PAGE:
Cricket's Commanders-in-chief: Stephen Fleming

It’s a tough job, captaining a cricket side. In most team sports, captaincy is merely an honorary title, bestowed upon an experienced player in the side. In cricket however, a captain acquires a much more active role. Matches are won or lost depending on the choices made by the captain; another example of cricket being an individual sport in the garb of a collective endeavour. Cricket has seen some great captains, some controversial, some purely genius. But how good a captain is can never be judged best by the spectators who are unaware of the dressing room chats, after-match team conferences and behind-the-nets preparations. Success can be measured, but success isn’t solely in a captain’s hand. Effort is hard to quantify, but bringing out the best from his team, is the mark of a good captain.

Starting today, Sportskeeda brings to you a list of players who’ve made their name by show of good, sometimes great and extraordinary leadership.

Stephen Fleming

Longevity and success (relatively) – were hallmarks of Stephen Fleming’s time at the helm of New Zealand cricket. At a time when captaincy was traded between players on a monthly or even weekly basis in many countries, Fleming was the rudder guiding an underachieving Kiwi side. When Lee Germon was injured, he was handed the responsibility at the age of 23, and in his words, was ‘overawed’. Though appointed only as a stand-in captain at first, he was eventually handed the permanent job.

Fleming never led a great side. Earlier, he had the charismatic Chris Cairns, but Nathan Astle, Scott Styris, Craig McMillan and Chris Harris didn’t comprise a champion side. Later, the team suffered as Shane Bond oscillated between brilliance and frustration. Daniel Vettori maintained a calm presence meanwhile, growing and learning under the leadership of Fleming. The Kiwi side was very rarely at full strength, and when they were, Fleming extracted the most from them.

His New Zealand took on Naseer Hussain’s England in 1999 and won 2-1. His New Zealand came up against Steve Waugh’s Australia in 2001-02 and drew the test series. His New Zealand defeated India in the 2000 ICC Knockout Trophy and won their only limited over tournament of note to date. That 4-year period was the best under Fleming’s leadership.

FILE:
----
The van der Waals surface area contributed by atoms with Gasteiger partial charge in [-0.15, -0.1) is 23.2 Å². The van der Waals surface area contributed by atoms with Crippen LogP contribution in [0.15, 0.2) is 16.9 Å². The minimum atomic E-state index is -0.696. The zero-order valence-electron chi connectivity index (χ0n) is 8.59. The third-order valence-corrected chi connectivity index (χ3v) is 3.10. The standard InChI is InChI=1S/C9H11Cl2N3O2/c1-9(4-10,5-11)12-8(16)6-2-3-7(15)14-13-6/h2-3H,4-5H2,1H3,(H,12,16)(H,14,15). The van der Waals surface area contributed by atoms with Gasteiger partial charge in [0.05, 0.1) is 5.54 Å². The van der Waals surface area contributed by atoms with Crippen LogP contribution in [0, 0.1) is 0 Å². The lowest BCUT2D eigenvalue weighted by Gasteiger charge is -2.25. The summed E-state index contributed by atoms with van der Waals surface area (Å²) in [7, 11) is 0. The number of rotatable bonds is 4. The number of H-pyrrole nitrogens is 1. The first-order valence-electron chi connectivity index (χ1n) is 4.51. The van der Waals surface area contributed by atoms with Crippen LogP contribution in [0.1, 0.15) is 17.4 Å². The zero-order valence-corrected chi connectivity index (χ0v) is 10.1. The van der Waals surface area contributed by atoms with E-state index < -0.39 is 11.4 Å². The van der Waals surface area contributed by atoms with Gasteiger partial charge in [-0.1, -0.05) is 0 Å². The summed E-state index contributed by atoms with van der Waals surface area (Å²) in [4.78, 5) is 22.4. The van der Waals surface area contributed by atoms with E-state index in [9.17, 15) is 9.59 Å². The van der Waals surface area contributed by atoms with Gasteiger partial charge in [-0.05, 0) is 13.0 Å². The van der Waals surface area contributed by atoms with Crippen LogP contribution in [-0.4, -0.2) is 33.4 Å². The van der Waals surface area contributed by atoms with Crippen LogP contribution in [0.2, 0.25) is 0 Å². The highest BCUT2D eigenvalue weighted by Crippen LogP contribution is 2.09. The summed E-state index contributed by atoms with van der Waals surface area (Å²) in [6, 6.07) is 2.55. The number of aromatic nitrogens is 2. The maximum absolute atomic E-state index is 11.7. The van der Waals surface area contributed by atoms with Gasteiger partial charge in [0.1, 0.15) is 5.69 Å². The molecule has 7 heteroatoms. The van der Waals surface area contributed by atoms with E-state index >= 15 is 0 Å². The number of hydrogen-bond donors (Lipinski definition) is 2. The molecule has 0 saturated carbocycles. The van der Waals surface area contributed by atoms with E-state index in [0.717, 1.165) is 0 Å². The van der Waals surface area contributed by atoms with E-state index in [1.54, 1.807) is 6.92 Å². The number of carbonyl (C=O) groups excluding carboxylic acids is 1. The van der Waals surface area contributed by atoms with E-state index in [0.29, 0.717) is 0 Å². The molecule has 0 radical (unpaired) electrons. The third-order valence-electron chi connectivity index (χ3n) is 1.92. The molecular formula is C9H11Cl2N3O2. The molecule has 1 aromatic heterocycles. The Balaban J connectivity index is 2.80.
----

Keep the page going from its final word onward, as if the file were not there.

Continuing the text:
“If you walk around thinking you’re a leader, you’re a long way from it.” – Stephen Fleming

He learned a lot from the likes of Astle and Cairns though, who helped him grow into the leadership role. Fleming distinguished between a captain and a leader, and suffered when he was put under pressure due to his failure with the bat. Like his side, he was an underachieving batsman, and it’s your perspective how you look at it – nobody has scored lesser number of hundreds with 7000 ODI (8 centuries) and 8000 Test (9 centuries) runs.

A captain is known by the respect he commands from the team. In 1998/99, when South Africa visited New Zealand, Dion Nash stood in as the captain for injured Stephen Fleming. His attacking captaincy was much appreciated, compared to the unhurried manner of Fleming’s leadership. When pressed for a change in the captaincy by the media, Nash responded by saying, “No way. We can’t wait for Steve to get back and take over again.” There was not an iota of doubt who the true captain of this ship was.

Stephen Fleming the captain of New Zealand keeps a tight grip on the trophy after beating India after the India v New Zealand Final of the ICC Knockout Tournament in 2000.

The captain puts his team before himself, and his innings of 274 against Sri Lanka in 2003, where he selflessly declared before crossing Martin Crowe’s 299 and becoming the first New Zealand to score a triple hundred, is just one of many examples. Though the match was a draw, the effort was not lacking from the captain.

He surpassed Arjuna Ranatunga’s record of 193 matches as captain in 2006, becoming the longest serving captain of that time. He finished with 213 matches as captain, second only to Ponting’s record of 230.

For New Zealand, he was the most successful captain by a long distance. 28 Test victories and 98 ODI conquests came under his watch, more than double the success the next best Kiwi skipper achieved.

He walked away from international cricket in 2008, scoring yet another 50 for his side, before failing to convert it.

Stephen Fleming may not be the best New Zealand cricketer to have graced the game, but under his leadership, the best was milked out of the Kiwis, making them strong contenders against much stronger opponents.

To see the other captains who made this list, click here: 15 Greatest Captains

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Edited by Staff Editor
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